There the Texas became the country’s first permanent floating museum. Visitors could tour the turrets, walk the deck, and eye the brig. The commission ran out of maintenance funds over time, though, and the once mighty vessel was plagued by leaks, rusting steel, and corroding pipes. 

In 1983 the battleship was taken over by the Texas Parks and Wildlife Department, which had a budget for repairs—and a fund-raising arm. “Remember the Texas,” read one slogan. “She fought for you. Now let’s fight for her.” Whataburger and the Houston Ballet donated portions of their revenues. Schoolkids chipped in. More than $2 million was raised, and repairs were completed in 1990. 

The leaks continued—but so did the attempts to salvage the ship, notably by the Battleship Texas Foundation, created in 1998. Perhaps more significantly, Texas voters in 2007 approved $25 million in state bonds to pay for renovations. All the while, visitors kept flocking to the floating museum. For many Boy Scout troops, it became a rite of passage to spend a night on board. 

The hull, though, continued to deteriorate. In 2017 a hole fifteen feet below the waterline caused the ship to list six degrees. It was clear that the Texas needed to be moved to dry dock for a serious overhaul. This time the state chipped in $35 million, and in 2020 the foundation took over from TPWD to manage the desperately needed makeover.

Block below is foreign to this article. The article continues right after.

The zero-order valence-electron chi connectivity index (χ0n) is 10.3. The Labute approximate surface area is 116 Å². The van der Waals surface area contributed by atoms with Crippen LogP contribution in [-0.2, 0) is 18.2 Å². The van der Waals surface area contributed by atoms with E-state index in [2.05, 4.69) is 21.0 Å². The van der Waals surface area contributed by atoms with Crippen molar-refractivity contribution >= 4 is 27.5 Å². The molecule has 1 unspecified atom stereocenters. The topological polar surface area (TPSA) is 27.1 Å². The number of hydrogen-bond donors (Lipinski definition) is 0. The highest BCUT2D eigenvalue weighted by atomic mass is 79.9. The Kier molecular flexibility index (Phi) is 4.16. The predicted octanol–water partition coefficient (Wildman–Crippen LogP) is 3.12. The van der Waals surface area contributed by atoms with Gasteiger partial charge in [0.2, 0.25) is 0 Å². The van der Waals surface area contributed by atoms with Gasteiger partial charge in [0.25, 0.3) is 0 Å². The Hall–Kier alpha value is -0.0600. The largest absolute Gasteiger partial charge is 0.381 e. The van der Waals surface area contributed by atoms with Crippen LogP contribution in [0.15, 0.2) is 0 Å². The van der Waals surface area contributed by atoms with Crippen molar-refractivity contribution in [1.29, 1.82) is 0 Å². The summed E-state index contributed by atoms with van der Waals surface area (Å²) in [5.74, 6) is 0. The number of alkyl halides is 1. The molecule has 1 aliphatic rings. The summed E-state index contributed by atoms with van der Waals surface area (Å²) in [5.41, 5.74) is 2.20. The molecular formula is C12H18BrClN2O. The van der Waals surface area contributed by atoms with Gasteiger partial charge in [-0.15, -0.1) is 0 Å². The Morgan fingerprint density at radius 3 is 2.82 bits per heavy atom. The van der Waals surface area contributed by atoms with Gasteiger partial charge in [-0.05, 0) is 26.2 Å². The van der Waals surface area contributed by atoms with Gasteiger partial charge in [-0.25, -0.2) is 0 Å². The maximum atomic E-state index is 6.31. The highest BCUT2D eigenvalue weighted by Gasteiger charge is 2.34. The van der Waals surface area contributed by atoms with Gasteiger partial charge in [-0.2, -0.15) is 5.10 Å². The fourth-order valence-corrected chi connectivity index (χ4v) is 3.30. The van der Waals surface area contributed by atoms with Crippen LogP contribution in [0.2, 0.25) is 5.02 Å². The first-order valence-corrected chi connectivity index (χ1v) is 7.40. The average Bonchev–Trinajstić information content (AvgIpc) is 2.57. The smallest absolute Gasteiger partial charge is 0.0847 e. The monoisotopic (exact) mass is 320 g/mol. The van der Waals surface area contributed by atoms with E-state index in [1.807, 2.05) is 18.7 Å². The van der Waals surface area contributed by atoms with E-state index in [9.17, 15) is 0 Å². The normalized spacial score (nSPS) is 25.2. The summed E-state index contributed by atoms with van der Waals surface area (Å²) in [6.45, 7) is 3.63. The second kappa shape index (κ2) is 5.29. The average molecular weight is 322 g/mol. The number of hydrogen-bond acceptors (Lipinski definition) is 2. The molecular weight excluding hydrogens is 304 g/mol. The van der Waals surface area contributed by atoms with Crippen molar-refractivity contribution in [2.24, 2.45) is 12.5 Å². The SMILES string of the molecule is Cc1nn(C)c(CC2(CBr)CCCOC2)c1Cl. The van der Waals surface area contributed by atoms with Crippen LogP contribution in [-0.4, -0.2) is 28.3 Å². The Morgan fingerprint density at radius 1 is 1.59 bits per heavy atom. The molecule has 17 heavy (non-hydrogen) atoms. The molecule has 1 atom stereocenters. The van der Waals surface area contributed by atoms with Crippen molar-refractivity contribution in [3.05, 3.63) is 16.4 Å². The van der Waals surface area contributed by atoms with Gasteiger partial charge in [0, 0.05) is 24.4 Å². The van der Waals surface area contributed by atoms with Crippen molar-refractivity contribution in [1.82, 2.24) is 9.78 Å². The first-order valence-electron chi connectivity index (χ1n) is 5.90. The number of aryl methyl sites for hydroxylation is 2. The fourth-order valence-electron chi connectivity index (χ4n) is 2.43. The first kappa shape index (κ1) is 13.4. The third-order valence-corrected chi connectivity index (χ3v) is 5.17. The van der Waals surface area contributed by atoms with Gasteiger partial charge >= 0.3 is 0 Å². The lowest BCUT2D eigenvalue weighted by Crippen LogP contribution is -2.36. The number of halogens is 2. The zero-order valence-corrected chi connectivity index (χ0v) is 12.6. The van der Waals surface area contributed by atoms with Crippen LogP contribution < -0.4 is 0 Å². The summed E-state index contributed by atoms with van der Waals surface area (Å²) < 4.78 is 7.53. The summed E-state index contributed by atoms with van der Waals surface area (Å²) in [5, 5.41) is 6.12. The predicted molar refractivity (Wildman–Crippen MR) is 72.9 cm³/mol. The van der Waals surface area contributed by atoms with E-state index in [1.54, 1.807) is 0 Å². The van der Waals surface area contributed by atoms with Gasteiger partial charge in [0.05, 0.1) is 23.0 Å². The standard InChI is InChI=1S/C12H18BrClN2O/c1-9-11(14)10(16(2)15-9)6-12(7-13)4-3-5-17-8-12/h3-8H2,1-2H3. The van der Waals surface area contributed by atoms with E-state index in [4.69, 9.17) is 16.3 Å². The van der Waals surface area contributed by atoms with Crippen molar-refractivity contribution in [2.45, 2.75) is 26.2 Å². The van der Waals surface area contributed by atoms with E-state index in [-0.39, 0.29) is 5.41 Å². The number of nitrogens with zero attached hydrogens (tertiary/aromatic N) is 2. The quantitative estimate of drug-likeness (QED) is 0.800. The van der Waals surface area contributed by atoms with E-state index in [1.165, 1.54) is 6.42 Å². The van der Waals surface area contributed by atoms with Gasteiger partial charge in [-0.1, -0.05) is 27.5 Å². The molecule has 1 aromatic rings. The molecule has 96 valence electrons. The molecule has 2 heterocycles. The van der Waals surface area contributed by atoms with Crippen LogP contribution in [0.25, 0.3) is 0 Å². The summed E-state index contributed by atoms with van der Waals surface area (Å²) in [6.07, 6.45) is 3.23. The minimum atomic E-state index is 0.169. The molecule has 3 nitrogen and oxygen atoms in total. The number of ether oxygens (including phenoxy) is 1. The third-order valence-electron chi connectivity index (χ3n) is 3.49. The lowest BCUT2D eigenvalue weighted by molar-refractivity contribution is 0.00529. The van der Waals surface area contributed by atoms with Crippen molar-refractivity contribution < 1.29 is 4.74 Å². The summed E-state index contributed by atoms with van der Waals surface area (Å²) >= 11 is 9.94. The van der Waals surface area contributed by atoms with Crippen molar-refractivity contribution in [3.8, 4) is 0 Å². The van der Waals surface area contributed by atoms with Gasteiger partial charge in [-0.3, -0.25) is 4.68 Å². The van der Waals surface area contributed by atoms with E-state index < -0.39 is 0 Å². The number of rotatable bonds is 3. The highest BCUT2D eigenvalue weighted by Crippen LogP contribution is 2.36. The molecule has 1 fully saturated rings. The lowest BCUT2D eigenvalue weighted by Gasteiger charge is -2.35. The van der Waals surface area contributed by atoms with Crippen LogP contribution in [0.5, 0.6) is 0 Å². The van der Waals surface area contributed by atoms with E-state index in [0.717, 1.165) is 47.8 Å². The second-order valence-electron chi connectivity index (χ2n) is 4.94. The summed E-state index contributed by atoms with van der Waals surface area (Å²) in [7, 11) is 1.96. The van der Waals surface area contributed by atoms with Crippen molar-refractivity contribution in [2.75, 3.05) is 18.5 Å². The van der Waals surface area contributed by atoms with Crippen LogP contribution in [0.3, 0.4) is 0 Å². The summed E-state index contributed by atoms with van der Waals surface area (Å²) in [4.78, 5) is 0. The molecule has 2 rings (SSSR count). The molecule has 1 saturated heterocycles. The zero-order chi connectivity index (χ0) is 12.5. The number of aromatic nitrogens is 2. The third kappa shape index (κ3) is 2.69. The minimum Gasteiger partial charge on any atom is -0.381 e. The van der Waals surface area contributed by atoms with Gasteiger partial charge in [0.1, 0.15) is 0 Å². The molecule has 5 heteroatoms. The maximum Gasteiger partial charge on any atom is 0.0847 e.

Finally, on August 31, 2022, four tugboats guided the ship through the channel to Galveston. It was hoisted into dry dock at the Gulf Copper shipyard. Most of the repairs have been below the waterline: filling small holes, doubling the steel in certain sections, replacing the torpedo blisters. Most of the guns (all but the biggest ones) were taken to a warehouse for maintenance and cleaning. The Texas will remain in dry dock at least through late February 2024. Then it’ll be returned to the water, at which point workers can paint the superstructure, replace the deck, and reinstall the guns. 

The next big decision is where to dock the Texas permanently, a move that won’t take place until late 2024 or early 2025. The ship won’t return to the San Jacinto Monument. The foundation is looking for a place along the coast with heavier tourist traffic, likely Galveston. Travis Davis, the foundation’s vice president of ship operations, says by the time the Texas once again welcomes visitors aboard, the ship will boast a reimagined interior: holograms of actual crew members and virtual reality goggles to simulate battle conditions. “One thing we’re trying to do is make it more immersive—using sight, sound, smell—so you can see what it was like to be on a battleship like this.” 

For now, the scenes captured here offer the next best thing.  

This article originally appeared in the November 2023 issue of Texas Monthly with the headline “The Last Dreadnought.” Subscribe today.